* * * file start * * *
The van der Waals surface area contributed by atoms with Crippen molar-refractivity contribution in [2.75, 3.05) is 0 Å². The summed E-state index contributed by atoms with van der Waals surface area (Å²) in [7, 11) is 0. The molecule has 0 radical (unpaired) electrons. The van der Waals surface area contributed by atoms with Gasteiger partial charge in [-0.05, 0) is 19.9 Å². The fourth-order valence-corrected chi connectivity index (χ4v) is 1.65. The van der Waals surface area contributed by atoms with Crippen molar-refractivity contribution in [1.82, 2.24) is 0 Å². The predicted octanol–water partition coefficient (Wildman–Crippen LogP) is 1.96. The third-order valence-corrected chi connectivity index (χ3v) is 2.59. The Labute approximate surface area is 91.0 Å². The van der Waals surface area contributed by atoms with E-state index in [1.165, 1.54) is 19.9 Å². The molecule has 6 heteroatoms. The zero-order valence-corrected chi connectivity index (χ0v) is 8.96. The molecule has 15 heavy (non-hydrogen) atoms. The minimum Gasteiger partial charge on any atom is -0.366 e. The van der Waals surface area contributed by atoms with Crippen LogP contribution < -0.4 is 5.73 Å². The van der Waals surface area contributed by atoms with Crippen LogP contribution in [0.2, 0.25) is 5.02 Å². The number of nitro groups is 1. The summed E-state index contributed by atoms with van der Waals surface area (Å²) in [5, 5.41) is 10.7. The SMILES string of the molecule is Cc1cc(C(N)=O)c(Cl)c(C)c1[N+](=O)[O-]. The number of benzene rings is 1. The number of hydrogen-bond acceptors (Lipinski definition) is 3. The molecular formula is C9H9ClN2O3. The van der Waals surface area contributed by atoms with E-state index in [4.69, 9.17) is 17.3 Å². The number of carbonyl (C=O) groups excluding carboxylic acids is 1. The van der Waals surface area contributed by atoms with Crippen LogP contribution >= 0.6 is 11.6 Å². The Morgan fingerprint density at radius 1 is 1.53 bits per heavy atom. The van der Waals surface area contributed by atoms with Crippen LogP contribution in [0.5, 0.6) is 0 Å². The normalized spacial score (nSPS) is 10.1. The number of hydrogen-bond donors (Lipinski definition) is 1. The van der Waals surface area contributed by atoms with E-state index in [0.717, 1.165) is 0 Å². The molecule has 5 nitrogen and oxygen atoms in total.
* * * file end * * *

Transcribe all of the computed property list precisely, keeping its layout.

The van der Waals surface area contributed by atoms with Crippen molar-refractivity contribution in [2.75, 3.05) is 0 Å². The summed E-state index contributed by atoms with van der Waals surface area (Å²) in [7, 11) is 0. The molecule has 0 radical (unpaired) electrons. The van der Waals surface area contributed by atoms with Gasteiger partial charge in [-0.05, 0) is 19.9 Å². The fourth-order valence-corrected chi connectivity index (χ4v) is 1.65. The van der Waals surface area contributed by atoms with Crippen molar-refractivity contribution in [1.82, 2.24) is 0 Å². The predicted octanol–water partition coefficient (Wildman–Crippen LogP) is 1.96. The third-order valence-corrected chi connectivity index (χ3v) is 2.59. The Labute approximate surface area is 91.0 Å². The van der Waals surface area contributed by atoms with E-state index in [1.165, 1.54) is 19.9 Å². The molecule has 6 heteroatoms. The zero-order valence-corrected chi connectivity index (χ0v) is 8.96. The molecule has 15 heavy (non-hydrogen) atoms. The minimum Gasteiger partial charge on any atom is -0.366 e. The van der Waals surface area contributed by atoms with Crippen LogP contribution < -0.4 is 5.73 Å². The van der Waals surface area contributed by atoms with Crippen LogP contribution in [0.2, 0.25) is 5.02 Å². The number of nitro groups is 1. The summed E-state index contributed by atoms with van der Waals surface area (Å²) in [5, 5.41) is 10.7. The SMILES string of the molecule is Cc1cc(C(N)=O)c(Cl)c(C)c1[N+](=O)[O-]. The number of benzene rings is 1. The number of hydrogen-bond acceptors (Lipinski definition) is 3. The molecular formula is C9H9ClN2O3. The van der Waals surface area contributed by atoms with E-state index in [4.69, 9.17) is 17.3 Å². The number of carbonyl (C=O) groups excluding carboxylic acids is 1. The van der Waals surface area contributed by atoms with Crippen LogP contribution >= 0.6 is 11.6 Å². The Morgan fingerprint density at radius 1 is 1.53 bits per heavy atom. The van der Waals surface area contributed by atoms with Crippen LogP contribution in [0.5, 0.6) is 0 Å². The normalized spacial score (nSPS) is 10.1. The number of hydrogen-bond donors (Lipinski definition) is 1. The van der Waals surface area contributed by atoms with E-state index in [0.717, 1.165) is 0 Å². The molecule has 5 nitrogen and oxygen atoms in total.